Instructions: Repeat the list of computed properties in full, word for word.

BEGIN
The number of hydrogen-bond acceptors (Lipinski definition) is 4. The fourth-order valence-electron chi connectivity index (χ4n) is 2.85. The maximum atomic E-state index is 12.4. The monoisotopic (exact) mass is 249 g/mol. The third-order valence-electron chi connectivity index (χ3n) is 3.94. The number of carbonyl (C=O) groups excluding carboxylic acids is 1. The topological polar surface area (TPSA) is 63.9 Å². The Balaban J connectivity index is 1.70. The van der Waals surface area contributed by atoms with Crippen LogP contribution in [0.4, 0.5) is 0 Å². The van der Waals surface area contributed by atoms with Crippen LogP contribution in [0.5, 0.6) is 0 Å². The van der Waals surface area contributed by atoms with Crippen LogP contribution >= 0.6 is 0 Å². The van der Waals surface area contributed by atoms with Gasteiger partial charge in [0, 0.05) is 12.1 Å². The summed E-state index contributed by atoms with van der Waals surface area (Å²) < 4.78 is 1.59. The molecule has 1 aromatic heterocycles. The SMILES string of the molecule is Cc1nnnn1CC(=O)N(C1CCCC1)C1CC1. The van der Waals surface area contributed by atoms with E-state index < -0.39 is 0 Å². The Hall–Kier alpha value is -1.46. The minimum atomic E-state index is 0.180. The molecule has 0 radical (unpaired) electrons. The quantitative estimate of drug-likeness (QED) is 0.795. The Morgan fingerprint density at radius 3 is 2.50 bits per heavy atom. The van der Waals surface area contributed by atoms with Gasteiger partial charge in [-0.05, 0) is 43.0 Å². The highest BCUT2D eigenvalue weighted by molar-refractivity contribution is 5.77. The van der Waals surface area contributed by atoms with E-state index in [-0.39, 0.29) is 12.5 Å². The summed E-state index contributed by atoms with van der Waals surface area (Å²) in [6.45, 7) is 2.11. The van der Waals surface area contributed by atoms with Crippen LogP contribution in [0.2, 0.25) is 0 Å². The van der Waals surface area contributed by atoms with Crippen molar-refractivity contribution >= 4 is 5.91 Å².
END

The number of hydrogen-bond acceptors (Lipinski definition) is 4. The fourth-order valence-electron chi connectivity index (χ4n) is 2.85. The maximum atomic E-state index is 12.4. The monoisotopic (exact) mass is 249 g/mol. The third-order valence-electron chi connectivity index (χ3n) is 3.94. The number of carbonyl (C=O) groups excluding carboxylic acids is 1. The topological polar surface area (TPSA) is 63.9 Å². The Balaban J connectivity index is 1.70. The van der Waals surface area contributed by atoms with Crippen LogP contribution in [0.4, 0.5) is 0 Å². The van der Waals surface area contributed by atoms with Crippen LogP contribution in [0.5, 0.6) is 0 Å². The van der Waals surface area contributed by atoms with Crippen LogP contribution >= 0.6 is 0 Å². The van der Waals surface area contributed by atoms with Gasteiger partial charge in [0, 0.05) is 12.1 Å². The summed E-state index contributed by atoms with van der Waals surface area (Å²) < 4.78 is 1.59. The molecule has 1 aromatic heterocycles. The SMILES string of the molecule is Cc1nnnn1CC(=O)N(C1CCCC1)C1CC1. The van der Waals surface area contributed by atoms with E-state index < -0.39 is 0 Å². The Hall–Kier alpha value is -1.46. The minimum atomic E-state index is 0.180. The molecule has 0 radical (unpaired) electrons. The quantitative estimate of drug-likeness (QED) is 0.795. The Morgan fingerprint density at radius 3 is 2.50 bits per heavy atom. The van der Waals surface area contributed by atoms with Gasteiger partial charge in [-0.05, 0) is 43.0 Å². The highest BCUT2D eigenvalue weighted by molar-refractivity contribution is 5.77. The van der Waals surface area contributed by atoms with E-state index in [-0.39, 0.29) is 12.5 Å². The summed E-state index contributed by atoms with van der Waals surface area (Å²) in [6.45, 7) is 2.11. The van der Waals surface area contributed by atoms with Crippen LogP contribution in [0.2, 0.25) is 0 Å². The van der Waals surface area contributed by atoms with Crippen molar-refractivity contribution >= 4 is 5.91 Å².